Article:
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Old 11-17-08, 04:34 AM   #16
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hey if a bird found it's way into your air intake you'd go down as well.....birds hit planes all the time and as long as it isn't in the engine chances are their flight plan won't change much.

This story on the other hand has left me completely dumbfounded...how do you let a bird take you down, at first I thought it was another story of how a bird swooped on one of those KoM helmets, but no..he wasn't even wearing a helmet, what a waste. I was highly disappointed with the story. I'm still shocked what the hell the bird did to him to break his jaw, wrist, head injuries and plenty of road rash...maybe the magpie was going for his life but couldn't quite pick that pocket.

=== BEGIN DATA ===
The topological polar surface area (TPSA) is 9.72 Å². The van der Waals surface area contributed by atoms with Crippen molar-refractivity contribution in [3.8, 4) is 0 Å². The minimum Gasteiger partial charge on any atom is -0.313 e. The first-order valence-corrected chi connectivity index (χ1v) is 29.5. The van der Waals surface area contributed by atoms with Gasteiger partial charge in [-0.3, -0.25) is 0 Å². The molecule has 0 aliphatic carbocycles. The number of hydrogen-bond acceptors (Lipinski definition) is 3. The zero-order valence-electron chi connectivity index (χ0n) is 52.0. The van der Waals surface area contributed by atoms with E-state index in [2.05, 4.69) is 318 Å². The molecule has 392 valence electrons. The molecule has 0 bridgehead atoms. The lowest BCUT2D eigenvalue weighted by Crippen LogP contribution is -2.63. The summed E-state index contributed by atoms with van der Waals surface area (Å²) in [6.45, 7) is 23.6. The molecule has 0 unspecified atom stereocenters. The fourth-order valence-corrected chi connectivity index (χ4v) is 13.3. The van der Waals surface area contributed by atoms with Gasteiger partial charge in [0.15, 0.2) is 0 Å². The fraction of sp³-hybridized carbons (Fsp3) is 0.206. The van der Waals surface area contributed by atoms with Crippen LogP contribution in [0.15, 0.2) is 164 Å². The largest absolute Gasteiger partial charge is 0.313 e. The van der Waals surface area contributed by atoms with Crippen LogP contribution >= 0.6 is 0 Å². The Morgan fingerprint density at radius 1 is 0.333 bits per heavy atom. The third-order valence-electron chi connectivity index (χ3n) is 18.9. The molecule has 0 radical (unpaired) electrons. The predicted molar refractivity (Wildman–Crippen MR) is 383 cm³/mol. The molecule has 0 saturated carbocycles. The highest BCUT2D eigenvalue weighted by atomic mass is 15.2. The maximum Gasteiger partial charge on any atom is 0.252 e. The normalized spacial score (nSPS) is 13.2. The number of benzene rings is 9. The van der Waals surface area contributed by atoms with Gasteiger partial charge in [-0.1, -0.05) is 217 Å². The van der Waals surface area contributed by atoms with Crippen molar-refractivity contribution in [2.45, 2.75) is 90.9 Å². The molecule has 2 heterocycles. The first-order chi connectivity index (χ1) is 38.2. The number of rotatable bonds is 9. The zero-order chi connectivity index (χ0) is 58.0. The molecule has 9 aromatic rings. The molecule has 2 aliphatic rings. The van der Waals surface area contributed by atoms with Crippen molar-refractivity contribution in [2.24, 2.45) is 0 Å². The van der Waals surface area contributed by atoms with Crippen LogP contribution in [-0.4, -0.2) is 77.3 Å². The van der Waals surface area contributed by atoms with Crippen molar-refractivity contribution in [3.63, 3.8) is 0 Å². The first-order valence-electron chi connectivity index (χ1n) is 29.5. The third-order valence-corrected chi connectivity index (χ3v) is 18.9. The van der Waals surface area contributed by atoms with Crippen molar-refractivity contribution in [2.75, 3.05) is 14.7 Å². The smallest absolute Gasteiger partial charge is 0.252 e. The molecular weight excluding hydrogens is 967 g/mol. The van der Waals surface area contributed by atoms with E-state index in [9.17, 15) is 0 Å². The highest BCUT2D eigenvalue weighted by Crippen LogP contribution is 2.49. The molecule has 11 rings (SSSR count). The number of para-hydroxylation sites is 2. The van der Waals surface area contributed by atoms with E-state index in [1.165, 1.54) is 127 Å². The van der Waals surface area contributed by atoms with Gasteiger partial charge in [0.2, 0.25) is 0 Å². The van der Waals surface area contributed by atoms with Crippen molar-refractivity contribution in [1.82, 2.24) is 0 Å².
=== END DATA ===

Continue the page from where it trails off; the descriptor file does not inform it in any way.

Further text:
I guess he was going fairly fast.







The best magpie deterrent is to attached large backward-facing fake eyes on a stalk to your helmet.
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Old 11-17-08, 04:51 AM   #17
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Magpies are reasonably large birds. The beaks would make a mess of your scalp and certainly hurt like hell. If you had been hit, or almost hit, then I can easily see someone losing control for a moment and falling off their bike.
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Old 11-17-08, 05:05 AM   #18
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Clearly the Magpie was at fault.
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Old 11-17-08, 09:45 AM   #19